Visual impact, says Pepetone, was the new garden centre's primary design consideration. The free-span structure of the ultra-large show room provides the incoming customer with immediate visual access to virtually the entire store and a beginning glimpse of the adjoining greenhouse to the right and nursery stock sales area to the left. Especially because of its very large size, the site's physical layout was also of crucial importance. The racetrack design, enhanced by very wide aisles, minimizes the need to walk great distances.

     "It's only 150 feet from the middle of the shrub area to the cash register," explains Pepetone. "It's only 125 feet from the perennials, 175 to 200 feet from the middle of the greenhouse, and most of the showroom displays are 100 feet or less from the check-outs."

     Terra's wide aisle design extends to all parts of the sales area, preventing a feeling of congestion even during the busy spring season. Combined with their horizontal marketing system and high capacity, easy to manoeuvre carts, the wide-aisle design enabled them to increase their traffic flow to typically slow sales areas such as back walls and corners.

     While a warehouse racking system allows box stores to maximize their sales per square foot, in all other areas, it is not appropriate for the sale of plant material, says Pepetone. Besides preventing all-important visual access to the next sales bench, warehouse racks make maintenance and especially watering difficult, resulting in increased losses. Consolidating plant material and keeping benches fully stocked is also more labour intensive, and is just one more reason why Terra relies on their horizontal merchandising approach. Both square foot sales capacity and visual impact are increased with the thousands of hanging baskets on display. At their smaller, suburban store, GardenWorks continues to employ the multi-tier display approach that was proven successful at their other locations. New to this store is a galvanized steel display system preferred by Smith because of its enhanced resistance to moss and mould build-up. Its lighter weight also makes this a preferred alternative to wood, and the added flexibility makes it easier to change displays as inventory levels increase and decrease throughout the season. The multi-tiered end caps take much of the guesswork out of effective merchandising.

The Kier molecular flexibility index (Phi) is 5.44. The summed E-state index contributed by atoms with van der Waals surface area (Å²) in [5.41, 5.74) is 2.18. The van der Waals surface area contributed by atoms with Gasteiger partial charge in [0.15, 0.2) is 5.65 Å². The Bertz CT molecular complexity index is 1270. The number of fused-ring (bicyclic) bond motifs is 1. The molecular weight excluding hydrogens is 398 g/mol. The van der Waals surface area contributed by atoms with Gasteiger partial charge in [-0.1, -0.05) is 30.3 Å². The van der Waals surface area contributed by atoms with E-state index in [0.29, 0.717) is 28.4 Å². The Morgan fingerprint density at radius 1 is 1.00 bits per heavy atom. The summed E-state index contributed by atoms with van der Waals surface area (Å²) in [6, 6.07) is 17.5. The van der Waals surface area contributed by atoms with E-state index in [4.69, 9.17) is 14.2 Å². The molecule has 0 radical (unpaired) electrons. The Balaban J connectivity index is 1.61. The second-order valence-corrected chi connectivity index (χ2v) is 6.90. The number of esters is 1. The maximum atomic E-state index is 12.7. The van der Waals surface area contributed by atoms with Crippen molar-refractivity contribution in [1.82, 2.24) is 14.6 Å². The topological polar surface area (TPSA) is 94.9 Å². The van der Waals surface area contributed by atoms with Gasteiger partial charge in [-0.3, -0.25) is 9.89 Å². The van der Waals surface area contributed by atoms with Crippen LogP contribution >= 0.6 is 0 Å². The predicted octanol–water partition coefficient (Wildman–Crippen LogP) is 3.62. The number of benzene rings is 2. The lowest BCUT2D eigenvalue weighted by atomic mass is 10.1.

With a 6,000-sq. ft. retail store and an adjoining greenhouse, GardenWorks attempts to put as much retail space as possible under cover. Traffic flow is directed - as much as people will allow themselves to be directed, admits Smith - through strategic use of their portable display systems. While Garden­Works prefers a separate entrance and exit as part of their pedestrian traffic flow system, Terra employs a large single entrance/exit with the cash registers located just inside the front doors.

     Creating an infrastructure that houses all of the necessities of operating a modern retail garden centre business, including proper irrigation, heating and ventilation and the myriad of wiring required to run computerized cash registers, the most up-to-date electronic payment venues, communications systems and more is a luxury, especially to any business that has had to "make do" with outdated structures, says Smith.

     Although cooler temperatures may be the most obvious indicators of a changing season, a reduction in light has just as much impact on sales, and the inclusion of proper lighting systems was a priority for both garden centres.

     With a spring season under their belts providing them with an opportunity to work out some of the bugs of their new location, GardenWorks is now working on implementing a bar coding system. This project has proven to be even more tedious and time consuming than expected, confirms Smith, but he is optimistic that their efforts here will pay off when the time comes to implement bar coding systems at their other locations. Pepetone, on the other hand, believes there are no cost benefits to be realized by implementing a bar coding system at this time. "It's not that I don't think bar coding is the right way to go for a lot of retailers," he explains, "but we buy in so much inventory from so many different growers during such a short period of time, we would be totally bogged down if our systems relied on bar coding."